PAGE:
Ravi Shankar’s demise has plunged the musical world in darkness. Our close association with him started in 1975, when he met us during our performance in Queen Elizabeth hall, London. He was in touch with us and never missed coming home when he was in Chennai. We too met him during our visits to London, Delhi or San Diego. We had the honour of working with him on his magnum opus Ghanashyaam — A broken branch, produced and choreographed for the Birmingham Opera House.
Ravi Shankar was a simple, humble man who made everyone feel at home. Working with him was a lifetime achievement for any artist. We shared many memorable moments with him. Sukanya is our student, who updated us on his programmes and plans. The world will miss him but he and his music will live forever.
V.P. & Shanta Dhananjayan,
In 1961-62, Ravi Shankar visited Ann Arbor, University of Michigan. He and Indians in general were hardly known to Americans then. He was a guest at my professor’s house. The professor invited me, an undergrad, and a few others to have breakfast with him. I warmly recall the maestro’s unassuming and warm curiosity and interest in us. Later, I attended many of his performances in California and elsewhere, the most memorable one with Ali Akbar Khan.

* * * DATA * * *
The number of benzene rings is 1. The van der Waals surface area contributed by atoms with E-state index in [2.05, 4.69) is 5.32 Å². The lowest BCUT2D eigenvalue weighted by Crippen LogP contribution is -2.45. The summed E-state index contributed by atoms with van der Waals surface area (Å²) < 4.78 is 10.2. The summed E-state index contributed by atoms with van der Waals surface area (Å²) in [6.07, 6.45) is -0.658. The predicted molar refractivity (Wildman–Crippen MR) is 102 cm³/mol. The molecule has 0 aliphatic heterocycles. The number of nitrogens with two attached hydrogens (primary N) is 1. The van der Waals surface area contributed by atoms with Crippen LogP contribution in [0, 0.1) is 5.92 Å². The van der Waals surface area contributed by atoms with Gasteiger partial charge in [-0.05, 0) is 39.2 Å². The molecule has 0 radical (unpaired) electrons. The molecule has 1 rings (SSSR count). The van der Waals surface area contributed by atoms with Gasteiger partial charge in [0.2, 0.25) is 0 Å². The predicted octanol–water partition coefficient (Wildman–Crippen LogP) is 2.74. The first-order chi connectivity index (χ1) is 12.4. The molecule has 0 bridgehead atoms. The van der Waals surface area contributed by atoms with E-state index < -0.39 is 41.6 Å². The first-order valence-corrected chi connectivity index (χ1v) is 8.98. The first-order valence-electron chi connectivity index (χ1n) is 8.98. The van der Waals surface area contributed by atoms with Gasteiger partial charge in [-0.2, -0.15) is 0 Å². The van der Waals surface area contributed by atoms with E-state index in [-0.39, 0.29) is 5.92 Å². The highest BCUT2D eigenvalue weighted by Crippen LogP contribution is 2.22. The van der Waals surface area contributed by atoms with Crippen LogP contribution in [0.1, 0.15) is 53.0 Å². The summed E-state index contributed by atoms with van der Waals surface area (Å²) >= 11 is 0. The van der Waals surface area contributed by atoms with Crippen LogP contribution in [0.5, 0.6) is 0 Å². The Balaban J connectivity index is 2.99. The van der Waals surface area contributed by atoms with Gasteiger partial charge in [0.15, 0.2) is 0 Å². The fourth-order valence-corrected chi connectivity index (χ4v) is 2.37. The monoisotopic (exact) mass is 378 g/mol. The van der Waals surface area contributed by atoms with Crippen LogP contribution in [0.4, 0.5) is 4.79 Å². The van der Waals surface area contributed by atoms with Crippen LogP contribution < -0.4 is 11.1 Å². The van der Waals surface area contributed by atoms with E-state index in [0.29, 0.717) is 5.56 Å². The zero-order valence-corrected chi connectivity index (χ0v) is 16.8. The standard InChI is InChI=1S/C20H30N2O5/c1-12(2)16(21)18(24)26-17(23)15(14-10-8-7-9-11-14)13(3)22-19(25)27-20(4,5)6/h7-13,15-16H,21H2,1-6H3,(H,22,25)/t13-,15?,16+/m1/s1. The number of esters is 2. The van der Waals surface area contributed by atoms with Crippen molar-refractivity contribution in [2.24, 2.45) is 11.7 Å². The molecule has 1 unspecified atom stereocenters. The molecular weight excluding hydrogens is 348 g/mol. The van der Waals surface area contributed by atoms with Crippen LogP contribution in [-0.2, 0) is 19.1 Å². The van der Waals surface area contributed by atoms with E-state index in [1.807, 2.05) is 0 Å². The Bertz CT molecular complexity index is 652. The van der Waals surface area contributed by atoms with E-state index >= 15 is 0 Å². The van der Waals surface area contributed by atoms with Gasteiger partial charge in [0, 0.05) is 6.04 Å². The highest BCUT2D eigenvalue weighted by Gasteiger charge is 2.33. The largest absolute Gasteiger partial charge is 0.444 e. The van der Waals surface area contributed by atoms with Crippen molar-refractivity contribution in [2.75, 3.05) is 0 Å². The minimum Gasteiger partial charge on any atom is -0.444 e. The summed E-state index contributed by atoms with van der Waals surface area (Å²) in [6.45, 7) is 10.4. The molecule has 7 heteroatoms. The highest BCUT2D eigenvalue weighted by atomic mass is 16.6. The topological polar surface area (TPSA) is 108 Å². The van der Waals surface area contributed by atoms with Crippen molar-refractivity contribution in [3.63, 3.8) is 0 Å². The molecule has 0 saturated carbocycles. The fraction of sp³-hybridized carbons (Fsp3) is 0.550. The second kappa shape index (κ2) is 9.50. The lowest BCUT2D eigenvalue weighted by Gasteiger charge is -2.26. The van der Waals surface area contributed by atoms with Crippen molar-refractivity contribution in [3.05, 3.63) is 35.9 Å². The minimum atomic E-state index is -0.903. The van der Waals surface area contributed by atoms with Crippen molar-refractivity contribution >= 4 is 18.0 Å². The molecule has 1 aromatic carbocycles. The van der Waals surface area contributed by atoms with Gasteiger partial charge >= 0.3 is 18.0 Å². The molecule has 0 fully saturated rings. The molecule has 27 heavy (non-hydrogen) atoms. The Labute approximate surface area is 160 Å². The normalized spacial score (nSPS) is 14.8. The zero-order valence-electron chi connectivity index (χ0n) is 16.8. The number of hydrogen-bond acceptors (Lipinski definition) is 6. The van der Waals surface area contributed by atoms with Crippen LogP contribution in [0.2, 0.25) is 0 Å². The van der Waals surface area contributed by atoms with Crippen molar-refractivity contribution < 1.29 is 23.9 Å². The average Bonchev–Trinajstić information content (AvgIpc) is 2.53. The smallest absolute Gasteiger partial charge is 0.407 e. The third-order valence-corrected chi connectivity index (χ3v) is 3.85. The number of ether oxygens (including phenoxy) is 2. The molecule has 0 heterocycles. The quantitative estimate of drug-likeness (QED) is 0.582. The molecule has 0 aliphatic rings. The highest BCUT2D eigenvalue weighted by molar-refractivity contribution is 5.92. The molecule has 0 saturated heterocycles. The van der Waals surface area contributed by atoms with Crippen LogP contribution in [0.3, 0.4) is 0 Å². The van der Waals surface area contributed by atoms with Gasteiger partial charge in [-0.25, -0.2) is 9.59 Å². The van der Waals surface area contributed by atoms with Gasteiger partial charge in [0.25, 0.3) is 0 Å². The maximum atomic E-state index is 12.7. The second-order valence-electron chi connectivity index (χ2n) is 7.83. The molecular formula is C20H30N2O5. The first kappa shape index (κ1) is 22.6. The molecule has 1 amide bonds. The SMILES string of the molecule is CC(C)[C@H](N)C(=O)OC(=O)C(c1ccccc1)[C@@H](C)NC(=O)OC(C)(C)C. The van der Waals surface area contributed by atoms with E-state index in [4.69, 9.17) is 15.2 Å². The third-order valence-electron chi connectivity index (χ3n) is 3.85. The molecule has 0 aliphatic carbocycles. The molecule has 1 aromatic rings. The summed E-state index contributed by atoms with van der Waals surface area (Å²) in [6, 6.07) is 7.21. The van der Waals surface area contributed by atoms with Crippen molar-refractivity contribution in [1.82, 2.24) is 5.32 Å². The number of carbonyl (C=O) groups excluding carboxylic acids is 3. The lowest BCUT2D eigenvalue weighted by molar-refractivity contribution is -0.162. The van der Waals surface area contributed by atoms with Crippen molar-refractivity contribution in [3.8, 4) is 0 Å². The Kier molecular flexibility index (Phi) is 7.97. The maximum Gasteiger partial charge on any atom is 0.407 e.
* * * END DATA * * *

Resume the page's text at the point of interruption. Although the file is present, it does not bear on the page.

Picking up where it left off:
In 2003, I visited San Diego. While at a concert of Ganesh-Kumaresh at the local Siva Vishnu temple, I saw Pandit Ravi Shankar walk in with his wife. He sat through the programme. I was not aware that he was a resident of San Diego and was pleasantly surprised. During my visit last year, I made it a point to listen to his concert. It was a memorable performance.
The tributes paid in the western media to the great maestro give the impression that the Beatles and the Rolling Stones influenced Ravi Shankar more than he influenced them. This is far from the truth. Ravi Shankar might have embraced the West but the West never embraced him. In his most glowing tribute in The Guardian, Tariq Ali wrote: “Ravi Shankar’s music was a world apart from the hippy culture that embraced it ... The Beatles and the Rolling Stones experimented with the sitar and helped popularise Indian music. But Ravi Shankar knew western audiences could never understand it”.
M. Riaz Hasan,
The article “An outsider who made memorable Bollywood music” (Dec. 13) says Ravi Shankar was able to overcome “Shailendra’s less-than-brilliant lyrics and produce an evergreen music score” for Anuradha. While Ravi Shankar scored wonderful music for the film, the contributions by Shailendra, Hrishikesh Mukherjee and Leela Naidu made it memorable.